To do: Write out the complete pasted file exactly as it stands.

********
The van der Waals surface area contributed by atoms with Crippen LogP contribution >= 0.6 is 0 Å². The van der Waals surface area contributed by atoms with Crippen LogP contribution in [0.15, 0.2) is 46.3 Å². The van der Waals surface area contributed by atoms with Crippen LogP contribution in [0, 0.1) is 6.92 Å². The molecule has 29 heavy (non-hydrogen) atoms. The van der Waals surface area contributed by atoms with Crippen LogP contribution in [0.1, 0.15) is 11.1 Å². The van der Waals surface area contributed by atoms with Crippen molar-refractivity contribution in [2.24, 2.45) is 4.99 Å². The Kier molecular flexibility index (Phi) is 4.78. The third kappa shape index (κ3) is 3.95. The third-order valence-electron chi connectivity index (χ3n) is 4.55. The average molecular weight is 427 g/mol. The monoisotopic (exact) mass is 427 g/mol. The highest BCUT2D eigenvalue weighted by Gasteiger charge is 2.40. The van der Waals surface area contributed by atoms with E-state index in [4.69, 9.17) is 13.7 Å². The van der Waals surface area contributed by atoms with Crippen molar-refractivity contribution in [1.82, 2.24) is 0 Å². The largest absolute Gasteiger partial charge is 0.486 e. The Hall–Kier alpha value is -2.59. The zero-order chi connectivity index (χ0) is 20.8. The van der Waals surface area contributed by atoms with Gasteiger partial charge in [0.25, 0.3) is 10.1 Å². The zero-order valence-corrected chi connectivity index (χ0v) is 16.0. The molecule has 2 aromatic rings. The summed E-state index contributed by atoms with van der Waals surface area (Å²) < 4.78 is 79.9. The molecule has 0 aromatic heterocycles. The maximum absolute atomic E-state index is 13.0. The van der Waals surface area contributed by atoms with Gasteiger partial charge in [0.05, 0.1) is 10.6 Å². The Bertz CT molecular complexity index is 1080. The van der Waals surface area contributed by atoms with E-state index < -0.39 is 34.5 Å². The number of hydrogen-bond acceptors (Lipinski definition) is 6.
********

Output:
The van der Waals surface area contributed by atoms with Crippen LogP contribution >= 0.6 is 0 Å². The van der Waals surface area contributed by atoms with Crippen LogP contribution in [0.15, 0.2) is 46.3 Å². The van der Waals surface area contributed by atoms with Crippen LogP contribution in [0, 0.1) is 6.92 Å². The molecule has 29 heavy (non-hydrogen) atoms. The van der Waals surface area contributed by atoms with Crippen LogP contribution in [0.1, 0.15) is 11.1 Å². The van der Waals surface area contributed by atoms with Crippen molar-refractivity contribution in [2.24, 2.45) is 4.99 Å². The Kier molecular flexibility index (Phi) is 4.78. The third kappa shape index (κ3) is 3.95. The third-order valence-electron chi connectivity index (χ3n) is 4.55. The average molecular weight is 427 g/mol. The monoisotopic (exact) mass is 427 g/mol. The highest BCUT2D eigenvalue weighted by Gasteiger charge is 2.40. The van der Waals surface area contributed by atoms with E-state index in [4.69, 9.17) is 13.7 Å². The van der Waals surface area contributed by atoms with Crippen molar-refractivity contribution in [1.82, 2.24) is 0 Å². The largest absolute Gasteiger partial charge is 0.486 e. The Hall–Kier alpha value is -2.59. The zero-order chi connectivity index (χ0) is 20.8. The van der Waals surface area contributed by atoms with Gasteiger partial charge in [0.25, 0.3) is 10.1 Å². The zero-order valence-corrected chi connectivity index (χ0v) is 16.0. The molecule has 2 aromatic rings. The summed E-state index contributed by atoms with van der Waals surface area (Å²) < 4.78 is 79.9. The molecule has 0 aromatic heterocycles. The maximum absolute atomic E-state index is 13.0. The van der Waals surface area contributed by atoms with Gasteiger partial charge in [0.05, 0.1) is 10.6 Å². The Bertz CT molecular complexity index is 1080. The van der Waals surface area contributed by atoms with E-state index < -0.39 is 34.5 Å². The number of hydrogen-bond acceptors (Lipinski definition) is 6.